On August 1, Air Products & Chemicals (APD) released their Q3 results, reporting EPS of $1.65 which beat estimates by $0.06, and revenues of $2.12 billion which beat estimates by $60 million. The share price jumped approximately 4.7% in reaction to these results.
It may now seem that Air Products & Chemicals is no longer trading cheaply, as it is now trading just 1.56% shy of its 52-week high of $150.45. However, it is my view that this is not the case, and that investors have an opportunity to start a long-term position with this global gas giant.
Founded in 1940, Air Products & Chemicals, Inc. is an industrial gases company which is engaged in the provision of atmospheric gases, process gases, and in the provision of related equipment to manufacturing markets such as electronics, food and beverage, metals, petrochemicals and refining.
Air Products & Chemicals divides its operations into five segments: Industrial Gases-America; Industrial Gases-Asia; Industrial Gases-EMEA (Europe, Middle East, and Africa); Industrial Gases-Global; and Corporate. In 2016, they divested their Materials Technologies segment into a stand-alone company, Versum Materials (VSM), in an effort to become a purely industrial gases company. A breakdown of the 2016 consolidated sales, which totalled $9.524 billion, shows their global diversity by segment.
|Business Segment||Percentage of consolidated sales|
|Materials Technologies (divested October 1, 2016)||21%|
Air Products & Chemicals is headquartered in Allentown, Pennsylvania, has a workforce of approximately 16,000 employees, and has a market capitalization of $32.28 billion.
The gas industry is essentially a global oligopoly. The reason why I state this is because in order to supply gas on a vast scale, a firm requires technical expertise and exorbitant start-up costs, which locks out most prospective competitors. For this reason, four companies dominate the gas business worldwide: L'Air Liquide SA (OTCPK:AIQUF) (OTCPK:AIQUY); Praxair (PX), the Linde Group (OTCPK:LNAGF) (LNEGY); and Air Products & Chemicals. And because the alternatives are so few, customers will stick with their region's gas supplier, further ensuring that these companies maintain and grow their customer base with ease.
The prospects for Air Products & Chemicals as a business are therefore radiant, as the revenue and net income figures for the past five years confirm (Net income for 2016 must take the spin-off of Versum into account).
|Year||Revenue ($)||Net Income ($)|
Going forward, Air Products & Chemicals have a number of projects that will enable it to continue earning consistent revenue - earlier this month they won a deal with Huntsman Corporation (HUN) to build, own and operate a steam methane reformer and cold box that will supply carbon dioxide, methane and steam to Huntsman's operations in Geismar, Louisiana. The facility, which will be linked to Air Product's & Chemicals' 600-mile-long hydrogen pipeline which runs from Houston to New Orleans, should be operational by 2020.
Additionally, in June Air Products & Chemicals also announced a joint venture with the North American branch of fellow gas firm Linde (OTCPK:LNAGF) (LNEGY). The venture, named East Coast Nitrogen, will invest $60 million into the construction of a facility in Glenmount, New York, which will house an air separation unit and industrial gas liquifier. The facility, which will produce liquid argon, liquid nitrogen and liquid oxygen is expected to be commercially viable by December 2018.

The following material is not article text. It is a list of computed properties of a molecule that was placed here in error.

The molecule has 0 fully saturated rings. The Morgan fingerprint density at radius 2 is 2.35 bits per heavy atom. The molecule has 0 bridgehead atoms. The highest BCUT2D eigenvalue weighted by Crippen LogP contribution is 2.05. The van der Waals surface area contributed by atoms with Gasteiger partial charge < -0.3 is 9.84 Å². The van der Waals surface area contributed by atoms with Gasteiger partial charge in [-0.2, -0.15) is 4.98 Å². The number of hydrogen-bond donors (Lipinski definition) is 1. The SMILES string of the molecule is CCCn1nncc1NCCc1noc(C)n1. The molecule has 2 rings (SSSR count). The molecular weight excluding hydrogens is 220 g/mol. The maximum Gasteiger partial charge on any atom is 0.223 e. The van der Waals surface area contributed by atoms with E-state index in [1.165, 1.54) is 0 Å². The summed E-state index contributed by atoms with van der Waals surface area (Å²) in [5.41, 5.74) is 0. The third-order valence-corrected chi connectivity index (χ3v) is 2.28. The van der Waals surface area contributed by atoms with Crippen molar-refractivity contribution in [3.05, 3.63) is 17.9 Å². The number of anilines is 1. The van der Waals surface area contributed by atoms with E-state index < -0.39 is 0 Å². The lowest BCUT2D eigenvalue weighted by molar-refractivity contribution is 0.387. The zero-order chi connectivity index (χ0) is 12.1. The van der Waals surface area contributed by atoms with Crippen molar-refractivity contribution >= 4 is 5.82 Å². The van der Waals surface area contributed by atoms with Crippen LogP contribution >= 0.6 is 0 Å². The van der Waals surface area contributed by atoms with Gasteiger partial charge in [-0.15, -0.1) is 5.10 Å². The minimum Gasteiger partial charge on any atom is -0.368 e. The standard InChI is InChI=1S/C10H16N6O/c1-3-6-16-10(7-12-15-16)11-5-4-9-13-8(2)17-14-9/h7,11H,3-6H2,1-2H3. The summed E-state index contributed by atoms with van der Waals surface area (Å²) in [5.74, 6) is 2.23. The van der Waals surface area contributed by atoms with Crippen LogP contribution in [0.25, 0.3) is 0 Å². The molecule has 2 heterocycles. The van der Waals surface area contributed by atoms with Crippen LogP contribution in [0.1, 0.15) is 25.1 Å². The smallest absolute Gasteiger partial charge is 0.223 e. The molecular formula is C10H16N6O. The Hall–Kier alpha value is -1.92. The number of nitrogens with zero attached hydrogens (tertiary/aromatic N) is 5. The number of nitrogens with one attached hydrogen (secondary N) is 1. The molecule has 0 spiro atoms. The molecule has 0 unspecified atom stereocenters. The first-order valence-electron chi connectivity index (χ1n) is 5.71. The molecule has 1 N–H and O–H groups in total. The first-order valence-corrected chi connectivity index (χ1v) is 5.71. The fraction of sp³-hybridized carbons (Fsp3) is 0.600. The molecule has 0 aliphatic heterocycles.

As stated at the outset, Air Products & Chemicals is trading just 1.56% shy of its 52-week high of $150.45, which alone would make it seem overvalued, particularly since the price rose 4.7% just after the Q3 results were released. Combined with the fact that it currently has a price-to-earnings ratio of 24.71, a forward P/E ratio of 21.73, and one could be forgiven for thinking it is overvalued at this time.
However, Air Products & Chemicals is not deviating greatly from its five-year average P/E ratio of 22.8, nor its five-year average dividend yield of 2.51%, as it currently offers a dividend yield of 2.57% with a payout ratio of 23.60%, which is low enough to ensure that it can maintain its record of paying consecutively rising dividends to shareholders going forward, as it has since 1983. These facts suggest to me that Air Products & Chemicals is a buy at this time.
Furthermore, as noted by TheStreet (TST), Air Products & Chemicals is actually trading at a discount to both the chemical industry's average P/E ratio of 32.30 and to the S&P 500's (SPY) average P/E ratio of 24.68. This serves to corroborate my view that Air Products & Chemicals is a good deal right now.
Air Products & Chemicals may be trading near a 52-week high, but that does not rule it out as a prospective buy right now. It is trading in-line with its own five year averages, offers a sustainable dividend, holds a secure position within an oligopolic industry, and has projects that hold the promise of delivering future growth. Consequently, it is a stock worthy of serious consideration in a long-term portfolio.
DISCLAIMER: The author is not a financial professional and accepts no responsibility for any investment decisions a reader makes. This article is presented for information purposes only. Furthermore, the figures cited are the product of the author's own research and may differ from those of other analysts. Always do your own due diligence when researching prospective investments.
Disclosure: I/we have no positions in any stocks mentioned, and no plans to initiate any positions within the next 72 hours. I wrote this article myself, and it expresses my own opinions. I am not receiving compensation for it (other than from Seeking Alpha). I have no business relationship with any company whose stock is mentioned in this article.